Fintech firm Cornerstone FS PLC (LON:CSFS) joined the AIM segment of the London Stock Exchange after raising £2.7mln.
The international payments and electronic account services group is valued at £12.4mln based on its debut share price of 61p.
It will use the cash to fund both organic and acquisitive growth designed to expand the capabilities of its technology platform.
The business is based around FXPress, a small foreign exchange broking business that three years ago developed a cloud-based, multi-currency payments system.
Last October, Cornerstone acquired Avila House, which has a small electronic money institution licence focused on multi-currency e-wallets. It will allow clients to leave funds on deposit so they can hold a multi-currency current account.
Cornerstone intends to grow by buying up foreign exchange businesses, as well as continuing to develop its platform to provide additional services alongside integrations with popular cloud-based accounting applications.
“The non-financial institutions segment of the market is highly fragmented with many smaller players struggling to cope with the ever-increasing regulatory demands and the costs of acquiring up-to-date technology,” said chief executive Julian Wheatland.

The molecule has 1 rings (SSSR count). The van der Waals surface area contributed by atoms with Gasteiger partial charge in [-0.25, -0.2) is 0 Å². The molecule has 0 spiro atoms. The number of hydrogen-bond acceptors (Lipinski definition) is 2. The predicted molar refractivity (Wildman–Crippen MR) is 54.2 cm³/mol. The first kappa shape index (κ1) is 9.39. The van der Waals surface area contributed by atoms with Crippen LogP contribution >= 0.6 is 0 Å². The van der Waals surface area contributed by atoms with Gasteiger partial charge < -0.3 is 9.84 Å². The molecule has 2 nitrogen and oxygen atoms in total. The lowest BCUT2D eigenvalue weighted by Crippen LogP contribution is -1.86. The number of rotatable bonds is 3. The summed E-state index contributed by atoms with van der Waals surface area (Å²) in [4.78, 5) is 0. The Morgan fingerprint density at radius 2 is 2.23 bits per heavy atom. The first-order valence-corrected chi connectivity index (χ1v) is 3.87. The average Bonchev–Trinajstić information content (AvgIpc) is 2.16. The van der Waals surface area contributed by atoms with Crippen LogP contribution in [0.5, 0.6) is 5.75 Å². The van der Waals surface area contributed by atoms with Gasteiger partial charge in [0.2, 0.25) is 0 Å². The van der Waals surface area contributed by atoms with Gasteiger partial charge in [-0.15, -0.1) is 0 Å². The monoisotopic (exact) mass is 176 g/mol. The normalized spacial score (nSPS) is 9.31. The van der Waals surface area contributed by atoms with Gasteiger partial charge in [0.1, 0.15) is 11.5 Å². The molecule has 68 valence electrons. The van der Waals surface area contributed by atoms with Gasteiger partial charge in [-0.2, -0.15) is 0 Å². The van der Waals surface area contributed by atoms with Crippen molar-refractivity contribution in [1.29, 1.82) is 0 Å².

“At the same time, SME customers are seeking better quality and more bespoke services than are provided by the major financial institutions that dominate the foreign exchange market.
“This provides us with a clear opportunity for our offering, which, with our strong board, excellent management team and highly scalable platform, we are well-placed to deliver.”
Cornerstone has a heavy-hitting board: Glyn Barker, chairman of housebuilder Berkeley Group (LON:BKG), is a non-executive director, while Elliott Mannis, 59, the former finance director of Anglian Water, is its chairman.
Set up 10 years by four currency traders, the business processed an estimated £600mln of foreign currency transactions each year on behalf of its 700-plus corporate customers.
Cornerstone says its prices are “well below” those of mainstream banks. The technology is used by 30 other foreign exchange businesses.